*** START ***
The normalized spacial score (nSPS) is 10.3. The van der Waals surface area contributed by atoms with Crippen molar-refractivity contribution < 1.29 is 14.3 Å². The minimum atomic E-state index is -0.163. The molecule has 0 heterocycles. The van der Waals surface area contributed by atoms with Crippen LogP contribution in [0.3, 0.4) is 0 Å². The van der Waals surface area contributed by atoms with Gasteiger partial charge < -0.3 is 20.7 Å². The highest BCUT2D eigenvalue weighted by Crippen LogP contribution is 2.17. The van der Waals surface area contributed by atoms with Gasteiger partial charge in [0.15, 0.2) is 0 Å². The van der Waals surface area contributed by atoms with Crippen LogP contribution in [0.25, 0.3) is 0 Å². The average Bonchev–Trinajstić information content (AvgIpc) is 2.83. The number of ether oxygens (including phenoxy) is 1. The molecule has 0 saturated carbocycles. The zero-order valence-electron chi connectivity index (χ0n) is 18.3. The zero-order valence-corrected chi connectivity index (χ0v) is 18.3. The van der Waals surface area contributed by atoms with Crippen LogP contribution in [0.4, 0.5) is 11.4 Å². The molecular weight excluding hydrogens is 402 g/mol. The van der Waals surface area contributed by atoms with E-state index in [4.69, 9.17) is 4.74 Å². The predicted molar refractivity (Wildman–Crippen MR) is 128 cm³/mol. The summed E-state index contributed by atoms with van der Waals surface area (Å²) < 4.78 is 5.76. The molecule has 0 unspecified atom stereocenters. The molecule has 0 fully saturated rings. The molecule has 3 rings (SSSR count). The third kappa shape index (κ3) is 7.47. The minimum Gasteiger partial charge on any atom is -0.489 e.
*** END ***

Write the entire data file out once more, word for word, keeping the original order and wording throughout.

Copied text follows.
The normalized spacial score (nSPS) is 10.3. The van der Waals surface area contributed by atoms with Crippen molar-refractivity contribution < 1.29 is 14.3 Å². The minimum atomic E-state index is -0.163. The molecule has 0 heterocycles. The van der Waals surface area contributed by atoms with Crippen LogP contribution in [0.3, 0.4) is 0 Å². The van der Waals surface area contributed by atoms with Gasteiger partial charge < -0.3 is 20.7 Å². The highest BCUT2D eigenvalue weighted by Crippen LogP contribution is 2.17. The van der Waals surface area contributed by atoms with Gasteiger partial charge in [0.15, 0.2) is 0 Å². The van der Waals surface area contributed by atoms with Crippen LogP contribution in [0.25, 0.3) is 0 Å². The average Bonchev–Trinajstić information content (AvgIpc) is 2.83. The number of ether oxygens (including phenoxy) is 1. The molecule has 0 saturated carbocycles. The zero-order valence-electron chi connectivity index (χ0n) is 18.3. The zero-order valence-corrected chi connectivity index (χ0v) is 18.3. The van der Waals surface area contributed by atoms with Crippen LogP contribution in [0.4, 0.5) is 11.4 Å². The molecular weight excluding hydrogens is 402 g/mol. The van der Waals surface area contributed by atoms with E-state index in [4.69, 9.17) is 4.74 Å². The predicted molar refractivity (Wildman–Crippen MR) is 128 cm³/mol. The summed E-state index contributed by atoms with van der Waals surface area (Å²) < 4.78 is 5.76. The molecule has 0 unspecified atom stereocenters. The molecule has 0 fully saturated rings. The molecule has 3 rings (SSSR count). The third kappa shape index (κ3) is 7.47. The minimum Gasteiger partial charge on any atom is -0.489 e.